Blake Rutherford was destined to be a White Sox. His fate may have been sealed back in April of 2016, when Rutherford’s Chaminade High School traveled to face off against future 2nd overall pick RHP Hunter Greene’s Sherman Oaks Notre Dame. In front of a White Sox scouting contingent led by Executive VP Kenny Williams, Rutherford blasted a two-run home run off Greene. Rutherford remembers the moment fondly:
“Yeah that was a good game. I was able to meet some of them since I was traded over and they may have brought that up to me, but overall it was just a fun game and atmosphere so that’s why people remember it.”
He was heavily rumored to be the White Sox choice for their first pick in the 2016 draft, but they elected go to with catcher Zack Collins, who is currently slugging his way through the system at AA Birmingham. Rutherford fell to the New York Yankees at the 18th selection, which was a perfect landing spot for him:
“It was an amazing thing to be drafted by the Yankees, they were my childhood favorite. I would have been thankful for any team to draft me but to start my pro career with the team I grew up watching was special.”
This past off-season, White Sox GM Rick Hahn reportedly nearly swung a deal that would have netted Rutherford in exchange for star pitcher Jose Quintana, and later Hahn admitted he had a deal die at an advanced level. After rumors of Quintana to New York persisted all through spring and into summer, Hahn and Cubs GM Theo Epstein shocked the baseball world by sealing a deal that sent Quintana to the Cubs in exchange for a package headlined by Eloy Jimenez and Dylan Cease. After dealing away their most valuable trade chip in Quintana, it seemed unlikely the White Sox would be able to land Rutherford after all. However, Hahn was undeterred and packaged high leverage relievers David Robertson and Tommy Kahnle along with slugger Todd Frazier to finally acquire Rutherford in a huge seven player deal. Blake was shocked and saddened to leave the Yankees at first, but he quickly appreciated the opportunity:
“It feels good to go to an organization that wanted me and they are building something special. It makes me feel appreciative and thankful for the opportunity, but obviously some mixed reactions on the night I got traded. I was overwhelmed and sad to leave my friends and some of the coaches that have had a big impact on me. But to come to an organization that has a lot of promise and a lot of future to it, to be a part of that is special.”
The deal was met with some raised eyebrows from the scouting community, as Rutherford’s prospect stock has lost some luster since he tore through rookie ball last season (.351/.415/.570). This season, between Low Class A Charleston (a notorious pitchers’ park) and Kannapolis, Rutherford is slashing .269/.331/.363. But Rutherford bristled at the implication his 2017 campaign has been a disappointment:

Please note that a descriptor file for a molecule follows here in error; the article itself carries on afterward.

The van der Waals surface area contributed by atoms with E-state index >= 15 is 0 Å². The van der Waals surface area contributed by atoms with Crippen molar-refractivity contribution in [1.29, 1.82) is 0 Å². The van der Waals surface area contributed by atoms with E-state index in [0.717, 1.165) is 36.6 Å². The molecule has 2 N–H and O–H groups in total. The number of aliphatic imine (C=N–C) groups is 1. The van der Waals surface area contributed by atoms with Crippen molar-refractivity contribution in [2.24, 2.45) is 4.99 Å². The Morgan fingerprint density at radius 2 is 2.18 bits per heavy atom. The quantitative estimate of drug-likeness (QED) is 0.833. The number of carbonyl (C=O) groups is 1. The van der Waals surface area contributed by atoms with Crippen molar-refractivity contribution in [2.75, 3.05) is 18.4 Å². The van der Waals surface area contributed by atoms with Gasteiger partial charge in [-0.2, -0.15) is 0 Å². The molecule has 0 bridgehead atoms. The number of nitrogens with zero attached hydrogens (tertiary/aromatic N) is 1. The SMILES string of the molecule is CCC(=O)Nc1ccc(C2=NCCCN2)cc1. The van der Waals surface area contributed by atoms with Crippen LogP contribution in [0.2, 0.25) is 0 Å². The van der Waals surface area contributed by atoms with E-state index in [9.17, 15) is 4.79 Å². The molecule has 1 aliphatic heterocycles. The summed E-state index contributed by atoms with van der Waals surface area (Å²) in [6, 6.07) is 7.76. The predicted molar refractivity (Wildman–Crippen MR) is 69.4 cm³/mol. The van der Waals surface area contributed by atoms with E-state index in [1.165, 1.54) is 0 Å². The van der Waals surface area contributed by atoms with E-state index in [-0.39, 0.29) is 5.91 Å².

“Not really, I don’t think its been that bad of a year for me. Its my first pro season and people can say what they want but the type of player I am and what I have to get better at by taking it in the offseason and continue to work. I honestly think that, in my opinion, so far this year this has been a pretty successful year. People have their expectations, but I am just worried about taking care of what I can take care of. The power numbers I’m sure people try to talk about, but I’ve hit a lot of balls hard and a lot of balls that could have left if I was at a different field then what I was at. I am going to continue development and continue to get stronger as I get older so its not something I am worried about at this point.”
The confidence displayed by Rutherford is undoubtedly backed by the White Sox organization, who undertook their 15 month journey to land the 20-year-old outfielder and have to be pleased with themselves for the result. Will it be worth it? Only time will be able to answer that, but Rutherford offered a sneak peak to the player he aspires to be and his ultimate goal:
“I want to be a player who can help the team win on offense, defense, and base running. I don’t want to be a one dimensional, but an all-around player who works hard, who really wants to win and help the team bring a championship back to the city.”
Playing in the South Atlantic League two years younger than the typical competition, and pushing through the dog days of August, some less-than-stellar numbers at this point are nothing to be alarmed about. The White Sox believe in the tools, and so does Blake. He remains a key player in the rebuild effort, and will be an exciting player to watch develop over the next few years.
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